Tim's years as a Human Rights reporter have taken on many dimensions; he has rallied for a long list of cultures and populations and continues to every day, with a strong and direct concentration on the 2009 Genocide of Tamil Hindus and Christians in Sri Lanka. As a result of his long list of reports exposing war crimes against Tamil people, Tim was invited to be the keynote speaker at the FeTNA (Federation of Tamil Sangams of North America) Conference in Baltimore, in July 2012. This is the largest annual gathering of North American Tamils; Tim addressed more than 3000 people and was presented with a traditional Sri Lanka ‘blessed garland’ and a shawl as per the tradition and custom of Tamil Nadu

In a personal capacity, Tim has written 2,026 articles as of March 2012 for since the new format designed by Matt Lintz was launched in December, 2005. Serving readers with news from all over the globe, Tim's life is literally encircled by the endless news flow published by, where more than 100 writers contribute stories from 23+ countries and regions.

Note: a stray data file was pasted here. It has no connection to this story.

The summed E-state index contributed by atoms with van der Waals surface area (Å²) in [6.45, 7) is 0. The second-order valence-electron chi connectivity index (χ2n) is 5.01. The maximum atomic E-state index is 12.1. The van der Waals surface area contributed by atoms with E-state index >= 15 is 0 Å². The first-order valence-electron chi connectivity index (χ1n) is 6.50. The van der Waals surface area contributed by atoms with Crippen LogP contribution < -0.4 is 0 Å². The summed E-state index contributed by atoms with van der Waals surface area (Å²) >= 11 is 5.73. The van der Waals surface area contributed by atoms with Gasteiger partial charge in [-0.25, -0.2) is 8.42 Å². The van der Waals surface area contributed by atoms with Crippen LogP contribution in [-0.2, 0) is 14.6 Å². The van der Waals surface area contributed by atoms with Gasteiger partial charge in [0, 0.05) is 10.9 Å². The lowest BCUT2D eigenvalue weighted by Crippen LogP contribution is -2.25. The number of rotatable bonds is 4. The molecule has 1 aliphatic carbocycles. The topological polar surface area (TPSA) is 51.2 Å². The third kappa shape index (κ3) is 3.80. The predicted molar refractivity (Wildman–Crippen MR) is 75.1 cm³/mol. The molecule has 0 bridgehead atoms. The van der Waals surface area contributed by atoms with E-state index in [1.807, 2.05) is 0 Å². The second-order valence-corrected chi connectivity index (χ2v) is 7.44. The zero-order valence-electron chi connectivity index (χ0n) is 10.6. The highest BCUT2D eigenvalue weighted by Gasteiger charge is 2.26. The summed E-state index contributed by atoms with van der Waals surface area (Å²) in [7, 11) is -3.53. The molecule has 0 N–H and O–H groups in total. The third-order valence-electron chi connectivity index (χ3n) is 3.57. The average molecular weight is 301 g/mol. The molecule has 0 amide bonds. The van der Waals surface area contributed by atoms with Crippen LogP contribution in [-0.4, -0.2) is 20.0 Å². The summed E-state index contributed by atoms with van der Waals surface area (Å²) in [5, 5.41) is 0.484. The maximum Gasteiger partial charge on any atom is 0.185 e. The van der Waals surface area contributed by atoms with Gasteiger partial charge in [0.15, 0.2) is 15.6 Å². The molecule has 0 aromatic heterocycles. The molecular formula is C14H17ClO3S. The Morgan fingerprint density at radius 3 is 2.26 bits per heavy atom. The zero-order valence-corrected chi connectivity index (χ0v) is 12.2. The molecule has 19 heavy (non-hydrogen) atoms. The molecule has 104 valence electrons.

Tim specializes in writing about political and military developments worldwide; and maintains that the label 'terrorist' is ill placed in many cases; specifically with the LTTE Tamil Tigers in Sri Lanka, where it was used as an excuse to slaughter people by the tens of thousands; and in Gaza, where a trapped population lives at the mercy of Israel's destructive military war crime grinder. At the center of all of this, Tim pays extremely close attention to the safety and welfare of journalists worldwide. You can write to Tim at this address: Visit Tim's Facebook page (



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Comments Leave a comment on this story.

All comments and messages are approved by people and self promotional links or unacceptable comments are denied. January 22, 2017 5:38 pm (Pacific time)